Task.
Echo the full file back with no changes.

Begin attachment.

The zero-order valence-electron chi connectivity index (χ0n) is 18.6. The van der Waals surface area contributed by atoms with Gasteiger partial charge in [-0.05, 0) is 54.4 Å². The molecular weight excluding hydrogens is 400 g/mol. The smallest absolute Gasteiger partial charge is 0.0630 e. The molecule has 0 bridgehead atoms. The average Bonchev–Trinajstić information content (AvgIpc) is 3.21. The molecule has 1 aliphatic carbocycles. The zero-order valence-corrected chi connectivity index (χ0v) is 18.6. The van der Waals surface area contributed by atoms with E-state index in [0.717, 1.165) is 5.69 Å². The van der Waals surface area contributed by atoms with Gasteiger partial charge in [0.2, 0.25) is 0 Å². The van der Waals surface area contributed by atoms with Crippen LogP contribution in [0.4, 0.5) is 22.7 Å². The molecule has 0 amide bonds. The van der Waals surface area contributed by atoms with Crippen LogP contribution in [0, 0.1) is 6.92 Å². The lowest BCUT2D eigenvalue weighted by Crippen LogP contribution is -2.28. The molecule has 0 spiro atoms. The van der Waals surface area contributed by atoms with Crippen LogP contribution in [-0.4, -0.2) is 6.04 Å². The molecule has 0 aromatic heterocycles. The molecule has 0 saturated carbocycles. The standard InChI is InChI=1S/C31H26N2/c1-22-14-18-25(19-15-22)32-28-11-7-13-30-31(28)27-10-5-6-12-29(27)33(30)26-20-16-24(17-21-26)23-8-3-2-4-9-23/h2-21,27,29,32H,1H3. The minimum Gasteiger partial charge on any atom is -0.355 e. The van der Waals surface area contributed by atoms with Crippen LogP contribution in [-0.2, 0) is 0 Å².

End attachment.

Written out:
The zero-order valence-electron chi connectivity index (χ0n) is 18.6. The van der Waals surface area contributed by atoms with Gasteiger partial charge in [-0.05, 0) is 54.4 Å². The molecular weight excluding hydrogens is 400 g/mol. The smallest absolute Gasteiger partial charge is 0.0630 e. The molecule has 0 bridgehead atoms. The average Bonchev–Trinajstić information content (AvgIpc) is 3.21. The molecule has 1 aliphatic carbocycles. The zero-order valence-corrected chi connectivity index (χ0v) is 18.6. The van der Waals surface area contributed by atoms with E-state index in [0.717, 1.165) is 5.69 Å². The van der Waals surface area contributed by atoms with Gasteiger partial charge in [0.2, 0.25) is 0 Å². The van der Waals surface area contributed by atoms with Crippen LogP contribution in [0.4, 0.5) is 22.7 Å². The molecule has 0 amide bonds. The van der Waals surface area contributed by atoms with Crippen LogP contribution in [0, 0.1) is 6.92 Å². The lowest BCUT2D eigenvalue weighted by Crippen LogP contribution is -2.28. The molecule has 0 spiro atoms. The van der Waals surface area contributed by atoms with Crippen LogP contribution in [-0.4, -0.2) is 6.04 Å². The molecule has 0 aromatic heterocycles. The molecule has 0 saturated carbocycles. The standard InChI is InChI=1S/C31H26N2/c1-22-14-18-25(19-15-22)32-28-11-7-13-30-31(28)27-10-5-6-12-29(27)33(30)26-20-16-24(17-21-26)23-8-3-2-4-9-23/h2-21,27,29,32H,1H3. The minimum Gasteiger partial charge on any atom is -0.355 e. The van der Waals surface area contributed by atoms with Crippen LogP contribution in [-0.2, 0) is 0 Å².